Rotation of microspheres in a vertically changing external magnetic field. The color is switched between on (blue) and off states. Video courtesy Yin lab, UC Riverside
In the future, signs will be instantly rewritable and walls will change color at the flip of a switch. A research team at the University of California at Riverside has created a new magnetically activated, instantly and reversibly color-changing material with potentially groundbreaking applications. The technology is based on that used by colorful birds, beetles, and butterflies: instead of static pigments, the material employs "structural color," which depends on the interference effects of light.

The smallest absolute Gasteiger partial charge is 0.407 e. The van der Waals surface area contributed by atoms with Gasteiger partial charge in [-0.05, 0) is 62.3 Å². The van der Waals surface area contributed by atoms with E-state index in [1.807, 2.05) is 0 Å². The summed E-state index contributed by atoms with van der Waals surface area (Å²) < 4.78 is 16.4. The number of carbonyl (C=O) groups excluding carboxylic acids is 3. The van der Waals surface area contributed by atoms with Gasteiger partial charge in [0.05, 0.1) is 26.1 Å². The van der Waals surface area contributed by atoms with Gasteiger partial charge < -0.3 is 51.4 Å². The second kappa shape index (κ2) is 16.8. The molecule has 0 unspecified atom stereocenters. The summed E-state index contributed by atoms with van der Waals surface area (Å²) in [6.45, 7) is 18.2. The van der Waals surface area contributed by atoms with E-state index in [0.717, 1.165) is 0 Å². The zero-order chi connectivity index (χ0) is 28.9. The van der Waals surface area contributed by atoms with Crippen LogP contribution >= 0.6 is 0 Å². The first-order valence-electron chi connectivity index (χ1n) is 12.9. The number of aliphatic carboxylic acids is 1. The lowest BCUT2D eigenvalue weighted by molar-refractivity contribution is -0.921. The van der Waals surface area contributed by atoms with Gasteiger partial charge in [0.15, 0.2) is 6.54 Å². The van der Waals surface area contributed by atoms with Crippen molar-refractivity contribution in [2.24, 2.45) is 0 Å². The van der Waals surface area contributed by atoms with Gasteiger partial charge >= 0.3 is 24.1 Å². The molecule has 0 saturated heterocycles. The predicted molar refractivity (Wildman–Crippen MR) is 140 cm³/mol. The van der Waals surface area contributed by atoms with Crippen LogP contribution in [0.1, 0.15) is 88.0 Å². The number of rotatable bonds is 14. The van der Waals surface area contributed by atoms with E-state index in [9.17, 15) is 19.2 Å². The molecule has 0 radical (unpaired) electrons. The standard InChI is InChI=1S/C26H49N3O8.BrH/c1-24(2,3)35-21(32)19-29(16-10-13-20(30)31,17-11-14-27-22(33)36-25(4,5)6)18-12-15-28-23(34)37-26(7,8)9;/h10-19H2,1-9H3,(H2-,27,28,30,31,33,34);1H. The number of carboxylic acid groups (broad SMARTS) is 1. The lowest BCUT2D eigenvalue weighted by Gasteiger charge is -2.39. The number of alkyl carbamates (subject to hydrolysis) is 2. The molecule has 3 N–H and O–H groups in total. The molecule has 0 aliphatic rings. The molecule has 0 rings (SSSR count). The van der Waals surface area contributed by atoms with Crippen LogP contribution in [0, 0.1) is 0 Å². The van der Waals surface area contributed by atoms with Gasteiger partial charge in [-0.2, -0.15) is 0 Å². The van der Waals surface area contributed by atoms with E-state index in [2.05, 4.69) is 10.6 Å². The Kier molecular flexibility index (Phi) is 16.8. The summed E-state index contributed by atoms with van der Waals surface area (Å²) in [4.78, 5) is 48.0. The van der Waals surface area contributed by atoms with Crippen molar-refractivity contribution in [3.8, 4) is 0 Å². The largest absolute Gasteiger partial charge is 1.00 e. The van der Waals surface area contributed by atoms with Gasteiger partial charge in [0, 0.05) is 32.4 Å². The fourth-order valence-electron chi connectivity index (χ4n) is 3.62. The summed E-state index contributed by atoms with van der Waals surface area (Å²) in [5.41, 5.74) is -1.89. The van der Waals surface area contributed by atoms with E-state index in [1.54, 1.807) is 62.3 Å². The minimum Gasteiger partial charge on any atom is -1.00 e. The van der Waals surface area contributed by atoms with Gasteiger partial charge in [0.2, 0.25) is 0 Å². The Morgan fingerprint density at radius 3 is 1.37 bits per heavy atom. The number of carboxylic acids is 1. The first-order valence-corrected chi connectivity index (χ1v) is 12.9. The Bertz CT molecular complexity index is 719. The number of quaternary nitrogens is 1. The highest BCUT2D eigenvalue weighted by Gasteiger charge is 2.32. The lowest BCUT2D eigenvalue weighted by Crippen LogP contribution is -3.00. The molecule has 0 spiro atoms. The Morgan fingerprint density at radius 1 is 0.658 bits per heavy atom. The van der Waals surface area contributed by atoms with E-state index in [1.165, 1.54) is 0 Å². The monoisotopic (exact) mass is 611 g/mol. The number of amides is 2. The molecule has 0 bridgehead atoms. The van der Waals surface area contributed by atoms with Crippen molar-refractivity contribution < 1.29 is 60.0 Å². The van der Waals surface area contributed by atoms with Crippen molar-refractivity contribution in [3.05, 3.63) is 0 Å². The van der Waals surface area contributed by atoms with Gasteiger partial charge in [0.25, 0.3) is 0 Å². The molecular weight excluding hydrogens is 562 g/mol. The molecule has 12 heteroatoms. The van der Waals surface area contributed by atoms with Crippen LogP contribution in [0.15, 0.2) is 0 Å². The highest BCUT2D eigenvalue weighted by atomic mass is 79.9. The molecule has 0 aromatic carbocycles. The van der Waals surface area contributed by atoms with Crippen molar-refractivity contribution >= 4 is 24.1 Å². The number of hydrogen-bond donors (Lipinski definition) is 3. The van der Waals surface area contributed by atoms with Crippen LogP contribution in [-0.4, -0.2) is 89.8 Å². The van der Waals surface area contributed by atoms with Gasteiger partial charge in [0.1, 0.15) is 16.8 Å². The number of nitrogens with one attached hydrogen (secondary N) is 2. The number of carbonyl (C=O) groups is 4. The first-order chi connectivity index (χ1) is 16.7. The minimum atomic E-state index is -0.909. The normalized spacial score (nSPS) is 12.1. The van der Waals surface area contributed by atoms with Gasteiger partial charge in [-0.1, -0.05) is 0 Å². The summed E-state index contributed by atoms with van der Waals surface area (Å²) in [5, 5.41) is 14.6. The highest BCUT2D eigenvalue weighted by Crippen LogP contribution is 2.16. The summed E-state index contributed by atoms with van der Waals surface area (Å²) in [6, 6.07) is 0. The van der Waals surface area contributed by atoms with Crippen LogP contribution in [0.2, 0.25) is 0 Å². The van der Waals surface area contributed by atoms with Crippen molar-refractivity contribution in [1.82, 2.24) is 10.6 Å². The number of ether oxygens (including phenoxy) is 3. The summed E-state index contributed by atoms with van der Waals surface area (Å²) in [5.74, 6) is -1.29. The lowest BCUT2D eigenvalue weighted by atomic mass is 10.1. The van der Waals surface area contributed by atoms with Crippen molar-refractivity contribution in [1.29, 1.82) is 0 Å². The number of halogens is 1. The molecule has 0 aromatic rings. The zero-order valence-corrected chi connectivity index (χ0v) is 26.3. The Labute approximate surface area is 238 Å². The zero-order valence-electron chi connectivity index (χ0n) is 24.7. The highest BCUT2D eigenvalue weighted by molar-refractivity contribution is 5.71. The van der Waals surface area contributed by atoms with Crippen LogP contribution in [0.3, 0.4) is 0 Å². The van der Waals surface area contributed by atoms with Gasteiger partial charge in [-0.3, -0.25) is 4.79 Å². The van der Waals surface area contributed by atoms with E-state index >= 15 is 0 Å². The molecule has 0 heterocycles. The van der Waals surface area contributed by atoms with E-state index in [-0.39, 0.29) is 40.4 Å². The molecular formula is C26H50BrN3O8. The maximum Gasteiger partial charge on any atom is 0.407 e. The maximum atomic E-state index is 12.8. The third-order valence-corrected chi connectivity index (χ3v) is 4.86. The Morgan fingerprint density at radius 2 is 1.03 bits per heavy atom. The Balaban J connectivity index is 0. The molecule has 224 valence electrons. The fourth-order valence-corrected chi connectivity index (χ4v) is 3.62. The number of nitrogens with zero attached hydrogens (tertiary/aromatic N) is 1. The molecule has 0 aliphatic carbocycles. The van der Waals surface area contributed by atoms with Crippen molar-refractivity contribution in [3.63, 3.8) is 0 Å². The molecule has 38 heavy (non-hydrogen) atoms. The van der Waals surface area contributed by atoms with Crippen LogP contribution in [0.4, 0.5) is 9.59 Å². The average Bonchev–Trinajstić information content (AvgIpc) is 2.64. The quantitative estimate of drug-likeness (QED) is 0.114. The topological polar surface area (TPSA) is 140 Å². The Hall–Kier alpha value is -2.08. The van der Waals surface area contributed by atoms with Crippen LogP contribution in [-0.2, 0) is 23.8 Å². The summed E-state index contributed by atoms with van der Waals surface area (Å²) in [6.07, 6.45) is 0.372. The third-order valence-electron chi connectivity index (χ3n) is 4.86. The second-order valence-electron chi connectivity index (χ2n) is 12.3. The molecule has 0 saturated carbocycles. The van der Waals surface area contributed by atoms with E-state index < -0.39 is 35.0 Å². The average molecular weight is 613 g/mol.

By Gregory MonePosted 11.25.2004 at 6:00 pm 0 Comments
At press time, no new launch date had been set, but if you’re following Swift closely or have an insatiable love for exotic astrophysical phenomena, you might enjoy a little tune written and performed by an a cappella group known as the Chromatics. Here’s an excerpt from the aptly titled “Swift Song,” concerning the function of the observatory:
Swift is the satellite that swings/ Onto those brightly bursting things/ To grab the multi-wavelength answer to what makes them glow.